Dhaka, Bangladesh
Pharmaceutical industry freewheeling on pricing

Pharmaceutical industry freewheeling on pricing

Drugs cost patients dear as admin looks on, medicos blame oligopoly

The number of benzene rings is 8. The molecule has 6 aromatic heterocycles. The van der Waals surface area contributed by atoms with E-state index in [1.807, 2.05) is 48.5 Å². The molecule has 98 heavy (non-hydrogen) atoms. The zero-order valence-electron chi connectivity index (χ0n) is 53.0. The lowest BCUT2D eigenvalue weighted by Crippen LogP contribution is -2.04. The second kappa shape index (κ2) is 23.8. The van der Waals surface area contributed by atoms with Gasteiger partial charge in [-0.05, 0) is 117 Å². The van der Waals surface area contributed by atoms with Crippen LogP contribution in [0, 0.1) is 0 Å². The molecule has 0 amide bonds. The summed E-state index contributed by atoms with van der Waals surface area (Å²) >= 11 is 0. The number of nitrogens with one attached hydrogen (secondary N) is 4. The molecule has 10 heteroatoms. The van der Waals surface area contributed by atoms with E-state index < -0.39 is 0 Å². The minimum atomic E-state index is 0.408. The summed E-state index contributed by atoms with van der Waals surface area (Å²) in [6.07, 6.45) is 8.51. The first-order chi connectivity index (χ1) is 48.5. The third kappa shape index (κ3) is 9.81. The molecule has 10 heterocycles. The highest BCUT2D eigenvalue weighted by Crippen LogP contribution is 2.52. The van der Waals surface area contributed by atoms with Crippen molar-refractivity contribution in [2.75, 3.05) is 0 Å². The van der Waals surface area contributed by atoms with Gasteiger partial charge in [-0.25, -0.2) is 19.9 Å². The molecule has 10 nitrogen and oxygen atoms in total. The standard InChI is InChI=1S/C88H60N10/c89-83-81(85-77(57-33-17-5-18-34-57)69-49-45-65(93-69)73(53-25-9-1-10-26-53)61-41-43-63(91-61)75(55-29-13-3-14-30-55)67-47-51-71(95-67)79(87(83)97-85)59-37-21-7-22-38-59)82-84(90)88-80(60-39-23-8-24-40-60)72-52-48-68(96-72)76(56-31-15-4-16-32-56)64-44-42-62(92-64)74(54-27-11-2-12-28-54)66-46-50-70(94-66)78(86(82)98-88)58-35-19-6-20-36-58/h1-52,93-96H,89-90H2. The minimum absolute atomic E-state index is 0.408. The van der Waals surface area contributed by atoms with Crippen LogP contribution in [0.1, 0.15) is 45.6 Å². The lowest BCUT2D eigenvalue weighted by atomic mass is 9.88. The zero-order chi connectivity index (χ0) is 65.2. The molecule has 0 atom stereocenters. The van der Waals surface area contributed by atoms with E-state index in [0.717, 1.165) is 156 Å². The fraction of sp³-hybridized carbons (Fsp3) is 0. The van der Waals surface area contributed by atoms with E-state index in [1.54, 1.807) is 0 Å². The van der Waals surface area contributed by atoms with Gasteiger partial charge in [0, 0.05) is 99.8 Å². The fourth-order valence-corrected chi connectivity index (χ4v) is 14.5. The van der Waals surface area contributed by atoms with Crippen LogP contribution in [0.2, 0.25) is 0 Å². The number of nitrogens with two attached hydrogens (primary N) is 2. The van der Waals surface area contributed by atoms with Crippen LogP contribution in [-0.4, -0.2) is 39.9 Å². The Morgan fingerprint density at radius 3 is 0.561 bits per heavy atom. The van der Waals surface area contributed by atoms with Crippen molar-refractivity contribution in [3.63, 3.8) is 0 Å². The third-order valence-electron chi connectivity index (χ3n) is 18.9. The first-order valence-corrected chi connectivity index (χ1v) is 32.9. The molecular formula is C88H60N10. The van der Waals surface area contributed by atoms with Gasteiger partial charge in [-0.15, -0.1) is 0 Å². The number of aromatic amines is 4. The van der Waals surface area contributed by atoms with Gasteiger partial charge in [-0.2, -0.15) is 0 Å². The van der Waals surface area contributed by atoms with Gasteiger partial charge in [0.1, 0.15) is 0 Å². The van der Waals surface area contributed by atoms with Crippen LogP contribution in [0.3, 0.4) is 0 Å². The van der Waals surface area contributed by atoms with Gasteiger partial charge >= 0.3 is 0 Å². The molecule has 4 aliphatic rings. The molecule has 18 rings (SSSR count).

Mazharul Islam Mitchel: Pharmaceutical industry dictates the terms to the drug administration as prices of medicines, including lifesaving ones, keep spiraling every month, sources said. Officials in the key institution also admit to their ineffectiveness in doing their duties of controlling drug society and properly maintaining the quality and price of products in this vital sector. General Secretary of the apex body of physicians, Bangladesh Medical Association (BMA), Dr Md. Ehteshamul Huq Choudhury told The News Today that all foreign companies quit their business activities in Bangladesh because of local 'syndicate'. ''The industry is now in the grips of international mafia. The owners of the industries in our country are not also beyond their network. This is an 'open secret' in our country,'' he said. BMA office secretary Dr. Shahidullah said the industry people are increasing the drug prices every month. The MRP (Maximum Retail Price) on box-label is printed. ''So, the companies are intentionally increasing the price.'' Drug Administration Director-General Major-General Md. Mahbubur Rahman, DPH, MCPS, MMEd, said at least eleven essential drug prices increased while ninety drugs' prices were adjusted, which means all companies fixed the same price. At least one hundred and twenty-eight drugs' prices have decreased, he added. Professor Dr Saidur Rahman Khasru, Pharmacology departmental of Bangabandhu Sheikh Mujib Medical University, told the media that the controlled drugs are taken by only five-percent people. "The prices of drugs that are commonly used to treat diseases like high blood pressure, gastric, cancer, diabetics, cardiac and different types of injections have doubled over the last six months," said Raju Hossain Raj, a salesman at Drugs Point in the city's Malibagh Rail Gate area. Bangladesh Association of Pharmaceutical Industries (BAPI) general secretary Mohammad Shafiuzzaman has some points to justify the price rises. He told The News Today that production cost of all kinds increased and the National Board of Revenue (NBR) increased income tax and customs duty. ''So, we were compelled to increase the medicine prices.'' Customs First Security and Additional Director-General of Central Risk Management unit AKM Nurul Huda Azad said no customs tax and advance income tax increased. ''Even they are getting all kinds of duty-free facilities in importing raw materials.'' Tax-policy member of the NBR Alamgir Hossain said the pharmaceutical companies are enjoying the maximum low tax rates. Deputy Commissioner and Second Secretary of VAT policy Tariq Hassan said lifesaving drugs like that for cancers have been exempted from VAT and TB. BMA Social Welfare Secretary Dr. Shohel Mahmud said the present government is giving them more facilities and tax exemptions so that they are able to export medicines abroad. ''So, why will we give more prices for medicines?'' he questioned. About the unusual price hike of medicines, DGDA Maj-General Md Mahbubur Rahman said there are more than 26,000 medicine items on the market, but the Drug Administration fixes the prices of only 117 essential ones. The DG said the other drug prices are controlled by the industry itself. If the companies want to increase the prices of the remaining items, the DA director-general said, the DGDA has no legal instrument to resist their bid. The BMA secretary, Dr Mohammad Ehteshamul Haque Choudhury, in a swinging criticism, said no excuse can be granted for drug administration and manufacturers. ''Staffs of all the administrations, including ministry, Directorate General of Health Services and drug administration, are unqualified people who don't know about the health issues,'' the physicians' association leader said in a scathing remark on what should have been the bodies of most efficient personnel. BMA Cultural Secretary Professor Devnath said the prices of the most of medicines had increased. When drug prices go up, customers pick a quarrel with them and ask them why the medicine price is increased, BMA organising secretary Tarik Mehedi Parvej said, adding, "We've nothing to do when pharmaceutical companies increase prices at their sweet will." The medico community leaders urged the authorities to take initiative immediately for decreasing the medicine prices. Pharmacy owners and customers deplored that since the Directorate General of Drug Administration (DGDA) has no legal instrument yet to control the prices of medicines, drug companies increase the medicine price rampantly. Analysts are of the view that since healthcare is a basic right of people, government should have effective control over production, quality and pricing of medicines.

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